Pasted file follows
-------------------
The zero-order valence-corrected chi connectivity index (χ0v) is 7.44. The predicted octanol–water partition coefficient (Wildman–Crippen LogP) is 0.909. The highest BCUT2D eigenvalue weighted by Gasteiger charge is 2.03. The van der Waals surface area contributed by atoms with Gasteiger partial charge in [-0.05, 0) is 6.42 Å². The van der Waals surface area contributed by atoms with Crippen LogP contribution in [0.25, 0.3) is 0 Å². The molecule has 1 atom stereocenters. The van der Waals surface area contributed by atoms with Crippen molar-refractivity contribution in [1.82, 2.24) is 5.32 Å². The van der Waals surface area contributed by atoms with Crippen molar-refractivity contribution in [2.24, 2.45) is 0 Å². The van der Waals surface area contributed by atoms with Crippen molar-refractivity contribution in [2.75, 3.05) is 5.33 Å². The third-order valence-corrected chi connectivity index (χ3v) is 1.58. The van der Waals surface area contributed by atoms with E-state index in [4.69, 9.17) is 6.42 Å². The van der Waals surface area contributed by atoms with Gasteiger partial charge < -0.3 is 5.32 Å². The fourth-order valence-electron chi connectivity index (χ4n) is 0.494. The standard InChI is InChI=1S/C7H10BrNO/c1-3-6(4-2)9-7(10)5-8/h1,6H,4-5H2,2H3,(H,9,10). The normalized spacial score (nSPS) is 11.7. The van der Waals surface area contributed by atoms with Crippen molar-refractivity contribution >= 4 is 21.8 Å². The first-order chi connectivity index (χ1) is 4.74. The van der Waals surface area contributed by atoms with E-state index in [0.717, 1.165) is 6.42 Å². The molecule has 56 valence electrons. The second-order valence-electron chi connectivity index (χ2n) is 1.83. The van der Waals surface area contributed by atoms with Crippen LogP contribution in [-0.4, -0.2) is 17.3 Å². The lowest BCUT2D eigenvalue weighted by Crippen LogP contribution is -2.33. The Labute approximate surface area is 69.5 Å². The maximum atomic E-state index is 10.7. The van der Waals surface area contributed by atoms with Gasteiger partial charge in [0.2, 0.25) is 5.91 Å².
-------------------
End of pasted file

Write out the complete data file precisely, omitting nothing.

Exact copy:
The zero-order valence-corrected chi connectivity index (χ0v) is 7.44. The predicted octanol–water partition coefficient (Wildman–Crippen LogP) is 0.909. The highest BCUT2D eigenvalue weighted by Gasteiger charge is 2.03. The van der Waals surface area contributed by atoms with Gasteiger partial charge in [-0.05, 0) is 6.42 Å². The van der Waals surface area contributed by atoms with Crippen LogP contribution in [0.25, 0.3) is 0 Å². The molecule has 1 atom stereocenters. The van der Waals surface area contributed by atoms with Crippen molar-refractivity contribution in [1.82, 2.24) is 5.32 Å². The van der Waals surface area contributed by atoms with Crippen molar-refractivity contribution in [2.24, 2.45) is 0 Å². The van der Waals surface area contributed by atoms with Crippen molar-refractivity contribution in [2.75, 3.05) is 5.33 Å². The third-order valence-corrected chi connectivity index (χ3v) is 1.58. The van der Waals surface area contributed by atoms with E-state index in [4.69, 9.17) is 6.42 Å². The van der Waals surface area contributed by atoms with Gasteiger partial charge < -0.3 is 5.32 Å². The fourth-order valence-electron chi connectivity index (χ4n) is 0.494. The standard InChI is InChI=1S/C7H10BrNO/c1-3-6(4-2)9-7(10)5-8/h1,6H,4-5H2,2H3,(H,9,10). The normalized spacial score (nSPS) is 11.7. The van der Waals surface area contributed by atoms with Crippen molar-refractivity contribution >= 4 is 21.8 Å². The first-order chi connectivity index (χ1) is 4.74. The van der Waals surface area contributed by atoms with E-state index in [0.717, 1.165) is 6.42 Å². The molecule has 56 valence electrons. The second-order valence-electron chi connectivity index (χ2n) is 1.83. The van der Waals surface area contributed by atoms with Crippen LogP contribution in [-0.4, -0.2) is 17.3 Å². The lowest BCUT2D eigenvalue weighted by Crippen LogP contribution is -2.33. The Labute approximate surface area is 69.5 Å². The maximum atomic E-state index is 10.7. The van der Waals surface area contributed by atoms with Gasteiger partial charge in [0.2, 0.25) is 5.91 Å².